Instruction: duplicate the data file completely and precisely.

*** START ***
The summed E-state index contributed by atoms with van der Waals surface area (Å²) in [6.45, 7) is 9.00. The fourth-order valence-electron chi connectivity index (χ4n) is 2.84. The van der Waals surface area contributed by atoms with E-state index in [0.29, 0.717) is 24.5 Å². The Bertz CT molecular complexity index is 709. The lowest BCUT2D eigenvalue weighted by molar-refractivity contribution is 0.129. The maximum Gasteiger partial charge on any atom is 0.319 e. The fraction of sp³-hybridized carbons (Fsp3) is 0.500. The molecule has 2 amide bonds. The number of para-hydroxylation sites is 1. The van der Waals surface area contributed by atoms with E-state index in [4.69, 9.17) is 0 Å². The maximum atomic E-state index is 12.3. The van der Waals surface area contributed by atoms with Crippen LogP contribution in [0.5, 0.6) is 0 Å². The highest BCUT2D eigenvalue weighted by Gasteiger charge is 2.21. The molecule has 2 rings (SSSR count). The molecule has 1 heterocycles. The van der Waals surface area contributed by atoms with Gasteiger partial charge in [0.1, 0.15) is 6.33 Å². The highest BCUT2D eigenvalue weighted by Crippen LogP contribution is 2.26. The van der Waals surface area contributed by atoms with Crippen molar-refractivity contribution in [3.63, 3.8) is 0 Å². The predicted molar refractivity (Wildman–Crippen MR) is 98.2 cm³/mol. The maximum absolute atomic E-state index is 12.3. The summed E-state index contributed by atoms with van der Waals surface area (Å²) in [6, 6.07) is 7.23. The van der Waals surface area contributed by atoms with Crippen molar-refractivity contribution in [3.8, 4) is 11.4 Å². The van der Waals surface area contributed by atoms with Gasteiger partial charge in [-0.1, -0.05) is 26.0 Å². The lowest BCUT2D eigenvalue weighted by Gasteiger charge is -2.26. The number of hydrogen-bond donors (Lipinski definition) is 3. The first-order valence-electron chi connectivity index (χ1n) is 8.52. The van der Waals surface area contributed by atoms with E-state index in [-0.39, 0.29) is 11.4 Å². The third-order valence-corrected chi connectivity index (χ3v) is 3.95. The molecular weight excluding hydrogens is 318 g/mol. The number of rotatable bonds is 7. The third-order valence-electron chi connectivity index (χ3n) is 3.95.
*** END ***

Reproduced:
The summed E-state index contributed by atoms with van der Waals surface area (Å²) in [6.45, 7) is 9.00. The fourth-order valence-electron chi connectivity index (χ4n) is 2.84. The van der Waals surface area contributed by atoms with E-state index in [0.29, 0.717) is 24.5 Å². The Bertz CT molecular complexity index is 709. The lowest BCUT2D eigenvalue weighted by molar-refractivity contribution is 0.129. The maximum Gasteiger partial charge on any atom is 0.319 e. The fraction of sp³-hybridized carbons (Fsp3) is 0.500. The molecule has 2 amide bonds. The number of para-hydroxylation sites is 1. The van der Waals surface area contributed by atoms with E-state index in [4.69, 9.17) is 0 Å². The maximum atomic E-state index is 12.3. The van der Waals surface area contributed by atoms with Crippen LogP contribution in [0.5, 0.6) is 0 Å². The highest BCUT2D eigenvalue weighted by Gasteiger charge is 2.21. The molecule has 2 rings (SSSR count). The molecule has 1 heterocycles. The van der Waals surface area contributed by atoms with Gasteiger partial charge in [0.1, 0.15) is 6.33 Å². The highest BCUT2D eigenvalue weighted by Crippen LogP contribution is 2.26. The van der Waals surface area contributed by atoms with Crippen molar-refractivity contribution in [3.63, 3.8) is 0 Å². The predicted molar refractivity (Wildman–Crippen MR) is 98.2 cm³/mol. The maximum absolute atomic E-state index is 12.3. The summed E-state index contributed by atoms with van der Waals surface area (Å²) in [6, 6.07) is 7.23. The van der Waals surface area contributed by atoms with Crippen molar-refractivity contribution in [3.8, 4) is 11.4 Å². The van der Waals surface area contributed by atoms with Gasteiger partial charge in [-0.1, -0.05) is 26.0 Å². The lowest BCUT2D eigenvalue weighted by Gasteiger charge is -2.26. The number of hydrogen-bond donors (Lipinski definition) is 3. The first-order valence-electron chi connectivity index (χ1n) is 8.52. The van der Waals surface area contributed by atoms with E-state index in [-0.39, 0.29) is 11.4 Å². The third-order valence-corrected chi connectivity index (χ3v) is 3.95. The molecular weight excluding hydrogens is 318 g/mol. The number of rotatable bonds is 7. The third-order valence-electron chi connectivity index (χ3n) is 3.95.